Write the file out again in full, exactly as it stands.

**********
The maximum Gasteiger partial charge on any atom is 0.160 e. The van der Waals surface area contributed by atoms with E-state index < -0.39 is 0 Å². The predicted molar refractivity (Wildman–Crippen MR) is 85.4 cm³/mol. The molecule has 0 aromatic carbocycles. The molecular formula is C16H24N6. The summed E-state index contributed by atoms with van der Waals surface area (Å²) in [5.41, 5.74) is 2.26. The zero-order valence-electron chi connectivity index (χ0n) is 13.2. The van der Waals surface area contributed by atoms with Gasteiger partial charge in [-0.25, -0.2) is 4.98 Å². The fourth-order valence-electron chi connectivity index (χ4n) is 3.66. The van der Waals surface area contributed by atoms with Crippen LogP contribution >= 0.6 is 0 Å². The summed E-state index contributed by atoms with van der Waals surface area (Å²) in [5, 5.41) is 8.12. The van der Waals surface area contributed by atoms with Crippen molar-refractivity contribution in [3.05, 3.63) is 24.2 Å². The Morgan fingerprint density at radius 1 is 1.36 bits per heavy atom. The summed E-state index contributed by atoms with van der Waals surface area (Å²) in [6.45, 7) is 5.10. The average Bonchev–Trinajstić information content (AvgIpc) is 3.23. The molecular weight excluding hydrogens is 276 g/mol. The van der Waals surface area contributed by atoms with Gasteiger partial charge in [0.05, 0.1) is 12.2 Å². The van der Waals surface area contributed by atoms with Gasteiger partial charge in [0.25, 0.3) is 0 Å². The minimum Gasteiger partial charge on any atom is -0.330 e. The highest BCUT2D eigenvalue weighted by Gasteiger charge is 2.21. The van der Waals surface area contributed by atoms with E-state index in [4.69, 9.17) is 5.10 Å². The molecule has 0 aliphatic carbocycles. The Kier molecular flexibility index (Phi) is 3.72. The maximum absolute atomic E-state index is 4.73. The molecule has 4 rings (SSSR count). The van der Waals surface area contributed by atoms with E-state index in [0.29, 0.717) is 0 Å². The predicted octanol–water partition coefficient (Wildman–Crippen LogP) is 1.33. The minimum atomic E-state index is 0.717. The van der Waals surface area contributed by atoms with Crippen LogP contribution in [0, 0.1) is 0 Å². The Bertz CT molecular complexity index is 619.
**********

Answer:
The maximum Gasteiger partial charge on any atom is 0.160 e. The van der Waals surface area contributed by atoms with E-state index < -0.39 is 0 Å². The predicted molar refractivity (Wildman–Crippen MR) is 85.4 cm³/mol. The molecule has 0 aromatic carbocycles. The molecular formula is C16H24N6. The summed E-state index contributed by atoms with van der Waals surface area (Å²) in [5.41, 5.74) is 2.26. The zero-order valence-electron chi connectivity index (χ0n) is 13.2. The van der Waals surface area contributed by atoms with Gasteiger partial charge in [-0.25, -0.2) is 4.98 Å². The fourth-order valence-electron chi connectivity index (χ4n) is 3.66. The van der Waals surface area contributed by atoms with Crippen LogP contribution >= 0.6 is 0 Å². The summed E-state index contributed by atoms with van der Waals surface area (Å²) in [5, 5.41) is 8.12. The van der Waals surface area contributed by atoms with Crippen molar-refractivity contribution in [3.05, 3.63) is 24.2 Å². The Morgan fingerprint density at radius 1 is 1.36 bits per heavy atom. The summed E-state index contributed by atoms with van der Waals surface area (Å²) in [6.45, 7) is 5.10. The average Bonchev–Trinajstić information content (AvgIpc) is 3.23. The molecular weight excluding hydrogens is 276 g/mol. The van der Waals surface area contributed by atoms with Gasteiger partial charge in [0.05, 0.1) is 12.2 Å². The van der Waals surface area contributed by atoms with Gasteiger partial charge in [0.25, 0.3) is 0 Å². The minimum Gasteiger partial charge on any atom is -0.330 e. The highest BCUT2D eigenvalue weighted by Gasteiger charge is 2.21. The van der Waals surface area contributed by atoms with E-state index in [4.69, 9.17) is 5.10 Å². The molecule has 0 aliphatic carbocycles. The Kier molecular flexibility index (Phi) is 3.72. The maximum absolute atomic E-state index is 4.73. The molecule has 4 rings (SSSR count). The van der Waals surface area contributed by atoms with E-state index in [0.29, 0.717) is 0 Å². The predicted octanol–water partition coefficient (Wildman–Crippen LogP) is 1.33. The minimum atomic E-state index is 0.717. The van der Waals surface area contributed by atoms with Crippen LogP contribution in [0, 0.1) is 0 Å². The Bertz CT molecular complexity index is 619.